We've come a long way since the days of pouring wax into our ears to block out siren songs. A team of researchers at Hong Kong University of Science and Technology have developed a sound-cancelling system that eliminates 99.7 percent of noise, no matter how quiet.
Typically, passive sound deadening technologies have relied on materials that simple absorb sound waves (and usually only along a narrow band of frequencies). But even the most absorbent material tends to scatter some of the sound incoming sound waves. As such, this new system absorbs incoming sounds not once but twice. It uses a pair of "impedance-matched" resonators. These are devices that naturally vibrate at a specific frequency and, in the case of "impedance-matching", that frequency is equal to that of the the background medium (whatever the resonator is mounted to).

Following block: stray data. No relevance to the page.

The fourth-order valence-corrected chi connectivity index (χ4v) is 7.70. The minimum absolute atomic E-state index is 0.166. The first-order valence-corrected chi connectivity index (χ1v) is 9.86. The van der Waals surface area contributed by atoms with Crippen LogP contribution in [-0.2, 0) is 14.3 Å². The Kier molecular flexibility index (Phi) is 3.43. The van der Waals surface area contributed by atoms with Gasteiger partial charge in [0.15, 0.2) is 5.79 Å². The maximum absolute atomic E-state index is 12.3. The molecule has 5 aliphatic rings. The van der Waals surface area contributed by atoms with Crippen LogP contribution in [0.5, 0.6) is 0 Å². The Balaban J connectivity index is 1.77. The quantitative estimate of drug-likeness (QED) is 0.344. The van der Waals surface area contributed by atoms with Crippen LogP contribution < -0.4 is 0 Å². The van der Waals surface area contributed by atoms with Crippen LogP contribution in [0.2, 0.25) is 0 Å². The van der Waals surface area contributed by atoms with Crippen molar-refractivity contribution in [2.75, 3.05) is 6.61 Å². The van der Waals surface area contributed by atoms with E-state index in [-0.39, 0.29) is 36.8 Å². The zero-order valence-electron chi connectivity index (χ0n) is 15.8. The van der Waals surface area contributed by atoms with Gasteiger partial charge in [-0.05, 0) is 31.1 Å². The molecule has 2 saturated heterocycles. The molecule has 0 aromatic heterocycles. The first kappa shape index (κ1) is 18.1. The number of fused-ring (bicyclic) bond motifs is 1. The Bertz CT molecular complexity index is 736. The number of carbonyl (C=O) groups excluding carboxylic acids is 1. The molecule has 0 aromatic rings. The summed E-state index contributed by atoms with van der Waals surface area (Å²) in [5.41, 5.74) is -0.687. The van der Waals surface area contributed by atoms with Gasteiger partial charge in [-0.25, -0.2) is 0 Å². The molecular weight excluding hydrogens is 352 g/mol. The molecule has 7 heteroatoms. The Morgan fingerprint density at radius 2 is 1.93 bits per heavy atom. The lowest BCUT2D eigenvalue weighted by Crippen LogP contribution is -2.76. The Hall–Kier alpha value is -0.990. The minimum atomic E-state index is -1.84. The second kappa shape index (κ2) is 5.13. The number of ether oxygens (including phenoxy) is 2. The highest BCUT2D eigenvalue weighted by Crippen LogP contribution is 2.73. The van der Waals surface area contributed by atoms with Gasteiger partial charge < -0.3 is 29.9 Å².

The first resonator eliminates a majority of the incoming sound waves. However at very low energy levels (ie very quiet sounds), even the best resonator tends to scatter a little bit of the sound at its own frequency. That's where the second resonator comes in -- it's tuned precisely to the first resonator's frequency, allowing it create destructive interference for any sound the first resonator scatters. This single-layer system builds and improves upon the team's earlier work, published last year in Nature. That study fit a soft absorbent layer atop a hard reflective one and separated them with a thin layer of air. The idea was that any sound that got through the soft layer would bounce off the reflective layer and cancel out any incoming sound waves.
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